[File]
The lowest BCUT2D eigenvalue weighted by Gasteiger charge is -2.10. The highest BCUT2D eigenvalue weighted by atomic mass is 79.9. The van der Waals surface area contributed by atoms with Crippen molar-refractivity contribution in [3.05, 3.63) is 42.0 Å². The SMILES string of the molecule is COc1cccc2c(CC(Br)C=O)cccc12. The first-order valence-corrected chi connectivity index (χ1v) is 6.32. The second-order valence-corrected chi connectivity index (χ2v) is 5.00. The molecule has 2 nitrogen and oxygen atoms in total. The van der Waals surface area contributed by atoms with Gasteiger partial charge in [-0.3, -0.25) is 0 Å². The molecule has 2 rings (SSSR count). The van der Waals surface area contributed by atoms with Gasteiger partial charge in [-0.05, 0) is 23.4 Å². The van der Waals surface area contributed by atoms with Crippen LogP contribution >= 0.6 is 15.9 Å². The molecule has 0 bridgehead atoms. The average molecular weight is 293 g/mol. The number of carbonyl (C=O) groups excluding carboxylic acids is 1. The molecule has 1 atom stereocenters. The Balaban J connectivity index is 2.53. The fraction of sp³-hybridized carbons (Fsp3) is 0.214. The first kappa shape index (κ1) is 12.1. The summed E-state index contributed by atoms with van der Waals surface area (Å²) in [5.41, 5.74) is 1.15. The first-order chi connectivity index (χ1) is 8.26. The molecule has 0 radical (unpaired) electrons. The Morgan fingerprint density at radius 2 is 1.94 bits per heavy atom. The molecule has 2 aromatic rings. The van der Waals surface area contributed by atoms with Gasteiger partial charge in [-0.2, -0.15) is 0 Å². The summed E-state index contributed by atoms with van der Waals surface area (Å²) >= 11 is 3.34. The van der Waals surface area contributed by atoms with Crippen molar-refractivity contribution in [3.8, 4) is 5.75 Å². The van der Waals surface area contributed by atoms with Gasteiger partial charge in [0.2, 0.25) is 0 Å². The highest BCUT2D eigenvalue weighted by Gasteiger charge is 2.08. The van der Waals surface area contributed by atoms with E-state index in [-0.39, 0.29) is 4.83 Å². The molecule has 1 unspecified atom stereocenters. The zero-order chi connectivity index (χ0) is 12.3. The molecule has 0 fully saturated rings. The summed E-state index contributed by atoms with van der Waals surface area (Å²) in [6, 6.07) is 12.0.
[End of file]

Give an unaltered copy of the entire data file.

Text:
The lowest BCUT2D eigenvalue weighted by Gasteiger charge is -2.10. The highest BCUT2D eigenvalue weighted by atomic mass is 79.9. The van der Waals surface area contributed by atoms with Crippen molar-refractivity contribution in [3.05, 3.63) is 42.0 Å². The SMILES string of the molecule is COc1cccc2c(CC(Br)C=O)cccc12. The first-order valence-corrected chi connectivity index (χ1v) is 6.32. The second-order valence-corrected chi connectivity index (χ2v) is 5.00. The molecule has 2 nitrogen and oxygen atoms in total. The van der Waals surface area contributed by atoms with Gasteiger partial charge in [-0.3, -0.25) is 0 Å². The molecule has 2 rings (SSSR count). The van der Waals surface area contributed by atoms with Gasteiger partial charge in [-0.05, 0) is 23.4 Å². The van der Waals surface area contributed by atoms with Crippen LogP contribution >= 0.6 is 15.9 Å². The molecule has 0 bridgehead atoms. The average molecular weight is 293 g/mol. The number of carbonyl (C=O) groups excluding carboxylic acids is 1. The molecule has 1 atom stereocenters. The Balaban J connectivity index is 2.53. The fraction of sp³-hybridized carbons (Fsp3) is 0.214. The first kappa shape index (κ1) is 12.1. The summed E-state index contributed by atoms with van der Waals surface area (Å²) in [5.41, 5.74) is 1.15. The first-order chi connectivity index (χ1) is 8.26. The molecule has 0 radical (unpaired) electrons. The Morgan fingerprint density at radius 2 is 1.94 bits per heavy atom. The molecule has 2 aromatic rings. The van der Waals surface area contributed by atoms with Gasteiger partial charge in [-0.2, -0.15) is 0 Å². The summed E-state index contributed by atoms with van der Waals surface area (Å²) >= 11 is 3.34. The van der Waals surface area contributed by atoms with Crippen molar-refractivity contribution in [3.8, 4) is 5.75 Å². The van der Waals surface area contributed by atoms with Gasteiger partial charge in [0.2, 0.25) is 0 Å². The highest BCUT2D eigenvalue weighted by Gasteiger charge is 2.08. The van der Waals surface area contributed by atoms with E-state index in [-0.39, 0.29) is 4.83 Å². The molecule has 1 unspecified atom stereocenters. The zero-order chi connectivity index (χ0) is 12.3. The molecule has 0 fully saturated rings. The summed E-state index contributed by atoms with van der Waals surface area (Å²) in [6, 6.07) is 12.0.